Rep. Shelley Moore Capito will soon be offering a GOP alternative to the mine-safety bill introduced this month by House Democrats. The West Virginia Republican said Tuesday that the bill being pushed by Rep. George Miller (D-Calif.), the chairman of the House labor committee, isn’t focused enough on the safety problems plaguing the mining industry.
“Passing sweeping regulatory reform does not in itself ensure the safety of the miners,” Capito said Tuesday during a hearing on Miller’s bill.
Capito said her proposal, due out this week, will expedite the citation appeals process, bolster the training of mine inspectors and create a new, independent federal agency to investigate mining accidents.
Capito described her proposal as a bipartisan “good-faith effort to give everyone involved in mine safety, from inspectors to operators to the miners themselves, the resources they want, need and deserve to run a safe mine.”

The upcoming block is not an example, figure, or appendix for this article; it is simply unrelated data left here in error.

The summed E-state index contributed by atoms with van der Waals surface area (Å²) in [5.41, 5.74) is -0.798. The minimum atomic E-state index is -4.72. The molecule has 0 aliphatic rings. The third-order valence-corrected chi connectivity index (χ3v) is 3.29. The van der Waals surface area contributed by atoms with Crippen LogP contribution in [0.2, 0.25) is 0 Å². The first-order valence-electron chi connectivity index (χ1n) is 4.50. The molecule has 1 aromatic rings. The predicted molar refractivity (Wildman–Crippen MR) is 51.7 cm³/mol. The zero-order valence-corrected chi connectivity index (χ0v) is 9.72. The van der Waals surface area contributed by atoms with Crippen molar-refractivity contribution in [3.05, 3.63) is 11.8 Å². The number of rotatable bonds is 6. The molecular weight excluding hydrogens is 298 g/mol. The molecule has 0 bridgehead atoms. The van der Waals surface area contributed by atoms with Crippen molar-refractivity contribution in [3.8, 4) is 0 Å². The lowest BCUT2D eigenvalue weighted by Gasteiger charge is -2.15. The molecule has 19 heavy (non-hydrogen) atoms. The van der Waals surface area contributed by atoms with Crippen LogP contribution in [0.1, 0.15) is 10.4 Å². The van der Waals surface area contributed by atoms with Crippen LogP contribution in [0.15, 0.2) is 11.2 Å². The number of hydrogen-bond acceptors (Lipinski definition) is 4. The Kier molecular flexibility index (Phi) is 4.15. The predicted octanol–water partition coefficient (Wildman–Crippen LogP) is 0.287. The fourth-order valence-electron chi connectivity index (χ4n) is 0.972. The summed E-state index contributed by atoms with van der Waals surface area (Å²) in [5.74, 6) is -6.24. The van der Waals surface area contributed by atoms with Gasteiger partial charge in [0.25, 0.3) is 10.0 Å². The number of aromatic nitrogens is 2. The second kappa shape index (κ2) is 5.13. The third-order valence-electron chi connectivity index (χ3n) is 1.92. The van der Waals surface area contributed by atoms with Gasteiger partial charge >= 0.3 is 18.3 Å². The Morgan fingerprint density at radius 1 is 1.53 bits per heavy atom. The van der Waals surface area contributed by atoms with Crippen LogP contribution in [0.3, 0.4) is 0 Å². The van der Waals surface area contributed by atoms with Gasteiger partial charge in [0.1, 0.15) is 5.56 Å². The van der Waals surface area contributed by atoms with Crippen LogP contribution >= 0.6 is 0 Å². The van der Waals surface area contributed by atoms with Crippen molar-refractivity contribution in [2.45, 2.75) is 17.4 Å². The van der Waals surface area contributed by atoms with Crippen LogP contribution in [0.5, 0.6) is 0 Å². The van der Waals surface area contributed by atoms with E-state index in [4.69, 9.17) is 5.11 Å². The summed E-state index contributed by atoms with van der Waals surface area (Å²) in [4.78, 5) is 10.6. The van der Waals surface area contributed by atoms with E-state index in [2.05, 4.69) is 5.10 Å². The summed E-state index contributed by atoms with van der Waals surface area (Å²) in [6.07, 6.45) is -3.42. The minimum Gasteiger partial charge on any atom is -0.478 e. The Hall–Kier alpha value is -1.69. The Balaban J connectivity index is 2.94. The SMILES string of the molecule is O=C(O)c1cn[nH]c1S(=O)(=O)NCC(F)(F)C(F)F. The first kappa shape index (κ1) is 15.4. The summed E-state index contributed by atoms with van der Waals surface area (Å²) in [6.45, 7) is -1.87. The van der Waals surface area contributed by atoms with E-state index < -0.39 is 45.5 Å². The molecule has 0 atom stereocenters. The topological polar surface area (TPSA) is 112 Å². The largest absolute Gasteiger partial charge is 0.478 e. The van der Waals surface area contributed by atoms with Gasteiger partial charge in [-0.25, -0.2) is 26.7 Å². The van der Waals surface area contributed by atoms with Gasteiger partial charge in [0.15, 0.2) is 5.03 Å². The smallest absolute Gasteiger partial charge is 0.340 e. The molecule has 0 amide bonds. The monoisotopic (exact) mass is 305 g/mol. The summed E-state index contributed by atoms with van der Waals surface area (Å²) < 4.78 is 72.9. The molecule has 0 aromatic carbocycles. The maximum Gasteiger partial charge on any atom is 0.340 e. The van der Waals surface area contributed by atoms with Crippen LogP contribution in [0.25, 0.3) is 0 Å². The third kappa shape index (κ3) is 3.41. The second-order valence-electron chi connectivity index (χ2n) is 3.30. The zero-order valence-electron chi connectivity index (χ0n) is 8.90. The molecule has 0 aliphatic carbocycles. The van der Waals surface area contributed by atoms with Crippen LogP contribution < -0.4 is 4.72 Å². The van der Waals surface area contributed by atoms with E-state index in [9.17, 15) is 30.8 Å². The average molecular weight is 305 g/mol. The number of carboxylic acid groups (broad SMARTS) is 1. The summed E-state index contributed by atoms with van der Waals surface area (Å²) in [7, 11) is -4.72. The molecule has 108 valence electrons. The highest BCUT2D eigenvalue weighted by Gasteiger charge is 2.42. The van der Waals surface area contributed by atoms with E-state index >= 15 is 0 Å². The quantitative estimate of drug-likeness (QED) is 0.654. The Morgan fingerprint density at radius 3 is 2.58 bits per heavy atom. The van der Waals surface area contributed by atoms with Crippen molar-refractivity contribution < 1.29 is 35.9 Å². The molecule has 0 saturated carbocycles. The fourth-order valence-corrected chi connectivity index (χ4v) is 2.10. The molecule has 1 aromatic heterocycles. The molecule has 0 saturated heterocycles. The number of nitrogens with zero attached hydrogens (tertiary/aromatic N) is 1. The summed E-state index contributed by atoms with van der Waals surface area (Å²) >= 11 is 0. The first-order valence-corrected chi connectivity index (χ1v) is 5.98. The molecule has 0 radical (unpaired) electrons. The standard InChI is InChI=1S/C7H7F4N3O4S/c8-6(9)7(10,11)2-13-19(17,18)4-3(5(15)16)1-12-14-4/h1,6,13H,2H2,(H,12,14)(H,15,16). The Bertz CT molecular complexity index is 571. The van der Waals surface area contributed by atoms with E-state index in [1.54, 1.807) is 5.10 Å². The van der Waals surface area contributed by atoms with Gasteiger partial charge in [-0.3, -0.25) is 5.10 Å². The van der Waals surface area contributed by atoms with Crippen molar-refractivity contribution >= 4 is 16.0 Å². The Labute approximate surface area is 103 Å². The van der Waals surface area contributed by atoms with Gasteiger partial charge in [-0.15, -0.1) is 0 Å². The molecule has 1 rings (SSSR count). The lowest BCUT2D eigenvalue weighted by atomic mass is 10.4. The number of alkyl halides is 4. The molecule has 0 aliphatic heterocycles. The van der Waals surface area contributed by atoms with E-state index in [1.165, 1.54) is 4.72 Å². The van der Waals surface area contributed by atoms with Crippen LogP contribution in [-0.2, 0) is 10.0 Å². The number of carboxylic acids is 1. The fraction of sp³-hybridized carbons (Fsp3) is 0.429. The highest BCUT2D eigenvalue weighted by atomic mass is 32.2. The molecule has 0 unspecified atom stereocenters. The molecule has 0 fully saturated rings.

Miller, meanwhile, has similar things to say about his proposal. That bill — introduced in response to a deadly mine explosion in southern West Virginia in April — would bolster whistleblower protections for workers complaining of unsafe conditions; grant regulators subpoena power when performing investigations; and empower inspectors to close troubled mines more easily.
“It is simply unacceptable for mine workers to die or be injured in preventable accidents,” Miller said Tuesday.
Testifying before the House panel, Stanley “Goose” Stewart, a West Virginia miner who survived April’s deadly blast, said his employer, Massey Energy, systemically ignored safety procedures in order to harvest more coal.
“In my years of working for Massey, I feel they have taken coal mining back to the early 1900s using three principles: fear, intimidation and propaganda,” Stewart said. “A coal mine is the worst place in the world to work with no rights, and at Massey you have very little rights.”